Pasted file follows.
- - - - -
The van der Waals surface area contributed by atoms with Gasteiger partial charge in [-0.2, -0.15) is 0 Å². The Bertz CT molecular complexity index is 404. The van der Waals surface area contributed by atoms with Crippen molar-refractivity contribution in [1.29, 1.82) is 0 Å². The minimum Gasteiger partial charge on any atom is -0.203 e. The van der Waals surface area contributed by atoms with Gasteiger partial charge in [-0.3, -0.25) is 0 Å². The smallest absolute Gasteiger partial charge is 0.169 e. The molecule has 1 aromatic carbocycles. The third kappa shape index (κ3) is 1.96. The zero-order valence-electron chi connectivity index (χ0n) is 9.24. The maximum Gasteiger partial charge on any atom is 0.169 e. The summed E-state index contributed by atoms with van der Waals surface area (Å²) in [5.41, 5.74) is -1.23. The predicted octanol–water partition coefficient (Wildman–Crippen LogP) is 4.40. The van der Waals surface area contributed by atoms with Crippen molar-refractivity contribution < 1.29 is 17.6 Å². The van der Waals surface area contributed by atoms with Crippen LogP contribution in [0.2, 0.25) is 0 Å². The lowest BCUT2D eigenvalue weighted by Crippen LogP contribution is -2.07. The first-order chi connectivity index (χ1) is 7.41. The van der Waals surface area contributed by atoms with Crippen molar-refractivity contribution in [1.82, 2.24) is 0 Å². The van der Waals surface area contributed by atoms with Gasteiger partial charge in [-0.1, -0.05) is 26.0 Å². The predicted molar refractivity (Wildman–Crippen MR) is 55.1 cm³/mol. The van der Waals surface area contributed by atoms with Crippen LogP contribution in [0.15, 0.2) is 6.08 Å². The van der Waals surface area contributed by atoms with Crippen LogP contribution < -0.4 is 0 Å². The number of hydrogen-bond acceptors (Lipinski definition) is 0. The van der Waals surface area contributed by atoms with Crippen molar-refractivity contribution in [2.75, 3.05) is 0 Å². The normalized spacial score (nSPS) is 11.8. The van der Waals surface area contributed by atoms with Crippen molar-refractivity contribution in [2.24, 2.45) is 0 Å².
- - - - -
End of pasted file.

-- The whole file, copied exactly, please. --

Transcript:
The van der Waals surface area contributed by atoms with Gasteiger partial charge in [-0.2, -0.15) is 0 Å². The Bertz CT molecular complexity index is 404. The van der Waals surface area contributed by atoms with Crippen molar-refractivity contribution in [1.29, 1.82) is 0 Å². The minimum Gasteiger partial charge on any atom is -0.203 e. The van der Waals surface area contributed by atoms with Gasteiger partial charge in [-0.3, -0.25) is 0 Å². The smallest absolute Gasteiger partial charge is 0.169 e. The molecule has 1 aromatic carbocycles. The third kappa shape index (κ3) is 1.96. The zero-order valence-electron chi connectivity index (χ0n) is 9.24. The maximum Gasteiger partial charge on any atom is 0.169 e. The summed E-state index contributed by atoms with van der Waals surface area (Å²) in [5.41, 5.74) is -1.23. The predicted octanol–water partition coefficient (Wildman–Crippen LogP) is 4.40. The van der Waals surface area contributed by atoms with Crippen molar-refractivity contribution < 1.29 is 17.6 Å². The van der Waals surface area contributed by atoms with Crippen LogP contribution in [0.2, 0.25) is 0 Å². The lowest BCUT2D eigenvalue weighted by Crippen LogP contribution is -2.07. The first-order chi connectivity index (χ1) is 7.41. The van der Waals surface area contributed by atoms with Crippen molar-refractivity contribution in [1.82, 2.24) is 0 Å². The van der Waals surface area contributed by atoms with Gasteiger partial charge in [-0.1, -0.05) is 26.0 Å². The predicted molar refractivity (Wildman–Crippen MR) is 55.1 cm³/mol. The van der Waals surface area contributed by atoms with Crippen LogP contribution in [0.15, 0.2) is 6.08 Å². The van der Waals surface area contributed by atoms with Crippen LogP contribution < -0.4 is 0 Å². The number of hydrogen-bond acceptors (Lipinski definition) is 0. The van der Waals surface area contributed by atoms with Crippen molar-refractivity contribution in [2.75, 3.05) is 0 Å². The normalized spacial score (nSPS) is 11.8. The van der Waals surface area contributed by atoms with Crippen molar-refractivity contribution in [2.24, 2.45) is 0 Å².